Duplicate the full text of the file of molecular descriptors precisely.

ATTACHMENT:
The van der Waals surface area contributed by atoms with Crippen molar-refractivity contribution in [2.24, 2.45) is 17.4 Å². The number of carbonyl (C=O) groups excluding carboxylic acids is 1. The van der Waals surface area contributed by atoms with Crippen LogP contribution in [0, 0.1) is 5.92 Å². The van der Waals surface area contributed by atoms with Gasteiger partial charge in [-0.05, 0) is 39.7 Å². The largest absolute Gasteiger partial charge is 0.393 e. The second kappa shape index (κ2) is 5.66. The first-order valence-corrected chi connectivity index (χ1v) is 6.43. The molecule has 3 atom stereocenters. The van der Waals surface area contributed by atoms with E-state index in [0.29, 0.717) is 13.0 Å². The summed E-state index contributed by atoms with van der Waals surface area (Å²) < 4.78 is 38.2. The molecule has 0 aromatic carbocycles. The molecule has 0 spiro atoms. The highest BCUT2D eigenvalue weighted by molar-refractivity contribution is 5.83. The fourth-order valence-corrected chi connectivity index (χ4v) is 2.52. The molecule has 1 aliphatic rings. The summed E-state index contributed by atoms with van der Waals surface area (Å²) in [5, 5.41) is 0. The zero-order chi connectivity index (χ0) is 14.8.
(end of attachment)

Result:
The van der Waals surface area contributed by atoms with Crippen molar-refractivity contribution in [2.24, 2.45) is 17.4 Å². The number of carbonyl (C=O) groups excluding carboxylic acids is 1. The van der Waals surface area contributed by atoms with Crippen LogP contribution in [0, 0.1) is 5.92 Å². The van der Waals surface area contributed by atoms with Gasteiger partial charge in [-0.05, 0) is 39.7 Å². The largest absolute Gasteiger partial charge is 0.393 e. The second kappa shape index (κ2) is 5.66. The first-order valence-corrected chi connectivity index (χ1v) is 6.43. The molecule has 3 atom stereocenters. The van der Waals surface area contributed by atoms with E-state index in [0.29, 0.717) is 13.0 Å². The summed E-state index contributed by atoms with van der Waals surface area (Å²) < 4.78 is 38.2. The molecule has 0 aromatic carbocycles. The molecule has 0 spiro atoms. The highest BCUT2D eigenvalue weighted by molar-refractivity contribution is 5.83. The fourth-order valence-corrected chi connectivity index (χ4v) is 2.52. The molecule has 1 aliphatic rings. The summed E-state index contributed by atoms with van der Waals surface area (Å²) in [5, 5.41) is 0. The zero-order chi connectivity index (χ0) is 14.8.